SINGAPORE - Local multi-disciplinary artist Juliana Yasin (right) died yesterday after a long battle with cancer. She was 44.
She was diagnosed with stage three cervical cancer in 2009 and, after treatment, it went into remission. However, the disease returned earlier this year and spread to her other organs.
Her close friend Yvonne Lee, former director of the now-defunct art collective Plastique Kinetic Worms, says: "She was fighting for a long time. She fought a really fierce battle and she just decided that she wanted to rest already. We're sad but, at the same time, relieved that she's no longer suffering."
The artist, who used mediums such as painting, installation, video and performance art, had been an active member of the arts community here since 1999. That year, she held her first solo exhibition at Plastique Kinetic Worms, a gallery run by young artists and known for the whimsical nature of many of its exhibits.
To create the exhibition titled Collaborations, she faxed photographs of herself to 16 artists, who each added his own touch to the picture and sent it back.
Ms Lee, 42, recalls those times fondly. "We were just starting out as artists, struggling and wondering what we were going to do. We went through a lot of difficult moments and very good times."
Juliana has taken part in more than 60 exhibitions in Singapore and other countries including Australia, Germany, Ireland and Poland.
Her works dealt with themes such as movement, identity, displacement, freedom and socio-political concerns.
She was born to a Chinese mother who converted to Islam in order to marry her father, who is Malay-Muslim.
The Substation's artistic director Noor Effendy Ibrahim, 40, says: "She's one of a few local Malay- Muslim women artists and she has addressed several sensitive topics such as the place of Malay-Muslim women in Singapore. So for me, she stood out in that sense."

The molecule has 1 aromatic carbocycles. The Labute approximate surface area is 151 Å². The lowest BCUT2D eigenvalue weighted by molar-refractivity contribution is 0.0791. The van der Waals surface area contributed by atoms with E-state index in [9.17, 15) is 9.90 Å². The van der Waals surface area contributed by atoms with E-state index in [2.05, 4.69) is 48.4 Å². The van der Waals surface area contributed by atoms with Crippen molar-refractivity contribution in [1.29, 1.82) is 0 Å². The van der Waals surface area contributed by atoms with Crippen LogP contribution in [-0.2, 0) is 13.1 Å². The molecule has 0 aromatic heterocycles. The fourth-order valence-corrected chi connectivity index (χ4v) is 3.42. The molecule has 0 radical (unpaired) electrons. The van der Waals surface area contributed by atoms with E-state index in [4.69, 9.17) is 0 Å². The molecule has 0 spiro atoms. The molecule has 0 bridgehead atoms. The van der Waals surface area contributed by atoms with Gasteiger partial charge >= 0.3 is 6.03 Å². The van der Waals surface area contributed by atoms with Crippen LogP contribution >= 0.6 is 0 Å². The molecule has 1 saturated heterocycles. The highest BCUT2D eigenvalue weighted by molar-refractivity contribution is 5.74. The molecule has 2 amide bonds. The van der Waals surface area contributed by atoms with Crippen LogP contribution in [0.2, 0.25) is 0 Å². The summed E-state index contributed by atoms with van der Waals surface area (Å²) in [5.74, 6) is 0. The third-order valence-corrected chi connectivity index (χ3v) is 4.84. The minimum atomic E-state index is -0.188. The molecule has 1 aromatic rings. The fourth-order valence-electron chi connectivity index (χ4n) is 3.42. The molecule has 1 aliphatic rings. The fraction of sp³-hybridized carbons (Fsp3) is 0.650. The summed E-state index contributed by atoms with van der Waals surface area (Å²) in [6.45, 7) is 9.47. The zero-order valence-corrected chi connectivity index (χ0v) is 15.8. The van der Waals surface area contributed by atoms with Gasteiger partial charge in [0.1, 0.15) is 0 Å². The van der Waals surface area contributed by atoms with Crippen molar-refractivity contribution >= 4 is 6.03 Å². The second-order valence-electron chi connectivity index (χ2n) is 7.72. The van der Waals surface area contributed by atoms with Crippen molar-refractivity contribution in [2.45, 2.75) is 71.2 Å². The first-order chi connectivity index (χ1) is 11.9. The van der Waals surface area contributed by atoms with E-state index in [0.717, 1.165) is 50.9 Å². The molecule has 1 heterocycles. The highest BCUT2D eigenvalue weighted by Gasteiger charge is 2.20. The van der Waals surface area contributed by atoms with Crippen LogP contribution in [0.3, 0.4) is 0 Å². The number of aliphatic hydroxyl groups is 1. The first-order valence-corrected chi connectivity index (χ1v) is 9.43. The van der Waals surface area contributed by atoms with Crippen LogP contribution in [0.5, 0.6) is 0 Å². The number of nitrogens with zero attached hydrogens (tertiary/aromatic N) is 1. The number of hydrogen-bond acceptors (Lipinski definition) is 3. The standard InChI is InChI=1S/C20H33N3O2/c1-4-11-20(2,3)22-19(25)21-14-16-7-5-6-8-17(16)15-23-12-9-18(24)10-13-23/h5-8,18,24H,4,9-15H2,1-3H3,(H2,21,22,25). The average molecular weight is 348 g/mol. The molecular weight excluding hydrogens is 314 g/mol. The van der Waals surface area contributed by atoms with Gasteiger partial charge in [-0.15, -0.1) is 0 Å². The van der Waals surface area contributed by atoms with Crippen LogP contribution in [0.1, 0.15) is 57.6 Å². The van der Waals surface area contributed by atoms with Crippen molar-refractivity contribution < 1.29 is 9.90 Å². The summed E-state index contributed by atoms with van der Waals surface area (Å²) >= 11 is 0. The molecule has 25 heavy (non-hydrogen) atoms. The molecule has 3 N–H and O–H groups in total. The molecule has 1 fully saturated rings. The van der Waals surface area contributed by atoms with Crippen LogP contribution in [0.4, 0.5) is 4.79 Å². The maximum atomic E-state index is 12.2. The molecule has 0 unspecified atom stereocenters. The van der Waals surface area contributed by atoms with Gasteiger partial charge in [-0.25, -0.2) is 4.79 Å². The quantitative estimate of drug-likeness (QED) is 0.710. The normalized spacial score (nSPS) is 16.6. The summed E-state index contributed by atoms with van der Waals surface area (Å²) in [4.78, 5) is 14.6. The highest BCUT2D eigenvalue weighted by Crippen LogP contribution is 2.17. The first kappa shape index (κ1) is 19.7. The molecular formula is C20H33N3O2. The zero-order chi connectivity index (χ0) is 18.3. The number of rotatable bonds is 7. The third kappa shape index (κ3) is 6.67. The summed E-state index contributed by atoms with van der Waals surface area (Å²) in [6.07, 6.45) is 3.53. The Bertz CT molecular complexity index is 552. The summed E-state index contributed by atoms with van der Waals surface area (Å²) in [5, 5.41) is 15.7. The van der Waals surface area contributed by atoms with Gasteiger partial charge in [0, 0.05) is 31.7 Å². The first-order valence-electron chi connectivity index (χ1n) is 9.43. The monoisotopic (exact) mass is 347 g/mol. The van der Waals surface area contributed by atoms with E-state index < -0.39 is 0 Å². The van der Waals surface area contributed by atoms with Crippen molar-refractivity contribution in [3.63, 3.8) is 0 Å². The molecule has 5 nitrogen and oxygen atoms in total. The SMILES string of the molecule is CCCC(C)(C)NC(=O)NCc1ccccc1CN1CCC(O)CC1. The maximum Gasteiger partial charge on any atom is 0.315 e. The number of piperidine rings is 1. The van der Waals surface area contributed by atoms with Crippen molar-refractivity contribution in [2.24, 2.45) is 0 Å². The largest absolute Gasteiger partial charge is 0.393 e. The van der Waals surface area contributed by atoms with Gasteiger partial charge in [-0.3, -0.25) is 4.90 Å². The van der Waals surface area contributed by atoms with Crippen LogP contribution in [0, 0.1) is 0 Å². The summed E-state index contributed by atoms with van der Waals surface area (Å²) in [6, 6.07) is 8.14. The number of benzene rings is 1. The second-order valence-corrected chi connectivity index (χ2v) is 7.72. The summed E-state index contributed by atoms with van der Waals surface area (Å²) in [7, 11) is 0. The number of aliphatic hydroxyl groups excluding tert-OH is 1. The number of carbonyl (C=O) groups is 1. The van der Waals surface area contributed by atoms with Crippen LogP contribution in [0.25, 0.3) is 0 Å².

Juliana studied at Lasalle College of the Arts from 1989 to 1990, before pursuing art studies in Australia in 1993. She graduated with a diploma in fine art from Claremont Art School in 1994 and obtained a bachelor's degree in visual arts from Curtin University of Technology in 1996.
While she was in hospital the past few months, Juliana, who was single, was surrounded by many of her friends from the arts community. Friends from Kuala Lumpur, London, Australia and the United Arab Emirates also travelled to see her.
Multi-disciplinary artist Ezzam Rahman, 33, has known Juliana since 2000. Choking back tears, he says: "She has collaborated with so many artists in her life. She has touched and loved so many people and we have loved her back. I really lost a sister today."
This article was first published on August 28, 2014.
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